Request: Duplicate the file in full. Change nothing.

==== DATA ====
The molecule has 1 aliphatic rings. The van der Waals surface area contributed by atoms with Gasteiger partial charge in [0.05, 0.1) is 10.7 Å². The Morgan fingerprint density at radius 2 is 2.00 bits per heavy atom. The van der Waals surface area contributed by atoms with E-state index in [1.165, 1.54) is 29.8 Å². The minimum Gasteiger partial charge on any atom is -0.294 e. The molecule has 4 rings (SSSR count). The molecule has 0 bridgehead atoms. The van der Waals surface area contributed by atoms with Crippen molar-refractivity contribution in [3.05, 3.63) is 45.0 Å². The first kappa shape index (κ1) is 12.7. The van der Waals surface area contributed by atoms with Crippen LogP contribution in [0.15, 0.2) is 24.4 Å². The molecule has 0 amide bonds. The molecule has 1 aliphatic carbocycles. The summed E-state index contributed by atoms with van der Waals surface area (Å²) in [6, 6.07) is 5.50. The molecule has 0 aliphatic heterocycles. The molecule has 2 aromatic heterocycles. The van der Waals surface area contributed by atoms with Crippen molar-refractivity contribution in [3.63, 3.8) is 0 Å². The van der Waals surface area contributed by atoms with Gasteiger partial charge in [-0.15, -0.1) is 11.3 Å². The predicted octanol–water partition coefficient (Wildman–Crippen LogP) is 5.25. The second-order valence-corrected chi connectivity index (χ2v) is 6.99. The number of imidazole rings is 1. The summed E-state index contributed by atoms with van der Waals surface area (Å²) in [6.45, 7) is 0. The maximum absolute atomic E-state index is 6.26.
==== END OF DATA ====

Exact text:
The molecule has 1 aliphatic rings. The van der Waals surface area contributed by atoms with Gasteiger partial charge in [0.05, 0.1) is 10.7 Å². The Morgan fingerprint density at radius 2 is 2.00 bits per heavy atom. The van der Waals surface area contributed by atoms with E-state index in [1.165, 1.54) is 29.8 Å². The minimum Gasteiger partial charge on any atom is -0.294 e. The molecule has 4 rings (SSSR count). The molecule has 0 bridgehead atoms. The van der Waals surface area contributed by atoms with Crippen molar-refractivity contribution in [3.05, 3.63) is 45.0 Å². The first kappa shape index (κ1) is 12.7. The van der Waals surface area contributed by atoms with Crippen LogP contribution in [0.15, 0.2) is 24.4 Å². The molecule has 0 amide bonds. The molecule has 1 aliphatic carbocycles. The summed E-state index contributed by atoms with van der Waals surface area (Å²) in [6, 6.07) is 5.50. The molecule has 0 aliphatic heterocycles. The molecule has 2 aromatic heterocycles. The van der Waals surface area contributed by atoms with Crippen molar-refractivity contribution in [3.63, 3.8) is 0 Å². The van der Waals surface area contributed by atoms with Gasteiger partial charge in [-0.15, -0.1) is 11.3 Å². The predicted octanol–water partition coefficient (Wildman–Crippen LogP) is 5.25. The second-order valence-corrected chi connectivity index (χ2v) is 6.99. The number of imidazole rings is 1. The summed E-state index contributed by atoms with van der Waals surface area (Å²) in [6.45, 7) is 0. The maximum absolute atomic E-state index is 6.26.